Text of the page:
S.Y. Agnon’s History of His Hometown, Told in Short Stories

July 29 2016

In the posthumously published collection of short stories titled A City and Its Fullness, the Nobel prize-winning Israeli author takes the reader through 300 years of the history of his birthplace, Buczacz. To mark the publication of a partial English-language translation of this work, Ariel Hirschfeld, Alan Mintz, and Jeffrey Saks discuss Agnon’s overall project, his use of the Jewish legal tradition as a source of humor, and some of the individual stories—including one where fish “miraculously” turn into frogs and another where a pious Jew must care for the body of a dead count. The session includes a reflection by the author A.B. Yehoshua, written especially for the occasion, on Agnon’s inventive use of language. (Audio, 76 minutes.)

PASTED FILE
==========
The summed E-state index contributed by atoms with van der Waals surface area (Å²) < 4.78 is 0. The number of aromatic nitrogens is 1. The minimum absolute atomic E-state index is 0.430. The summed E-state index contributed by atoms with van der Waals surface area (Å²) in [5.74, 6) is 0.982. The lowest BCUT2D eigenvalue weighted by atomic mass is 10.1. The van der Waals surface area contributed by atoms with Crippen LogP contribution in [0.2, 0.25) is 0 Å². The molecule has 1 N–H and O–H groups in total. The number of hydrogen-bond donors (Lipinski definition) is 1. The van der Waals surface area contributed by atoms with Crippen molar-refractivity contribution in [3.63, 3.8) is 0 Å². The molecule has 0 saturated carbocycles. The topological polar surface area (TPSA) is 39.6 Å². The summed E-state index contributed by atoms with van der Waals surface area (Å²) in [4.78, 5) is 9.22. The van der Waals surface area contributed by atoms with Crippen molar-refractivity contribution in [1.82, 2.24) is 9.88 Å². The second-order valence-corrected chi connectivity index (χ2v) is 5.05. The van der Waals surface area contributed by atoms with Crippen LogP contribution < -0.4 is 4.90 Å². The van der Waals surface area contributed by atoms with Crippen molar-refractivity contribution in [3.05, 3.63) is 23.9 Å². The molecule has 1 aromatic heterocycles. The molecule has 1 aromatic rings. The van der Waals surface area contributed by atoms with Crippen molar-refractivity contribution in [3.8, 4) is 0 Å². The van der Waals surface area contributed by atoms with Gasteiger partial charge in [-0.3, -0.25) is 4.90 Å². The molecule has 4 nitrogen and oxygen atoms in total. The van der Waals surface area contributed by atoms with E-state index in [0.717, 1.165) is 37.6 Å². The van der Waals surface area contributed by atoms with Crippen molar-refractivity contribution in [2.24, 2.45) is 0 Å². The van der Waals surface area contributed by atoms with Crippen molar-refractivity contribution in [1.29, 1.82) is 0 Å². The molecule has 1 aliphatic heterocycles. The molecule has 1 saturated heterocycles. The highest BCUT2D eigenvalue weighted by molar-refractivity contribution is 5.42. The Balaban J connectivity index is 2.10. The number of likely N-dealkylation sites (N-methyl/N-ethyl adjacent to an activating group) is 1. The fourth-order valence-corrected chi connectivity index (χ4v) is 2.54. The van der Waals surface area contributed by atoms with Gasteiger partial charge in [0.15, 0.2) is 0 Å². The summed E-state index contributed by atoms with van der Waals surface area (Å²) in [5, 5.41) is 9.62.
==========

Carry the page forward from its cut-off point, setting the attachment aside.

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Read more at Toby Press

More about: A B Yehoshua, Arts & Culture, East European Jewry, Israeli literature, Modern Hebrew literature, S. Y. Agnon

Despite Reasons for Worry, Jews Shouldn’t Lose Faith in the American Promise

Sept. 24 2021

From synagogue shootings, to attacks on Jews on the streets, to the gathering strength and viciousness of anti-Zionism, especially in the corridors of political power, American Jewry has ample reason for concern about its safety and wellbeing. But, surveying both the present situation and the deep roots of what has made America a welcoming home to Jews with “no analogue in the 2,000 years after the destruction of the Temple,” Josef Joffe argues that the U.S. remains exceptional. The bad news, however, is still bad:

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Read more at Commentary

More about: American exceptionalism, American Jewry, Anti-Semitism, Anti-Zionism, Chuck Schumer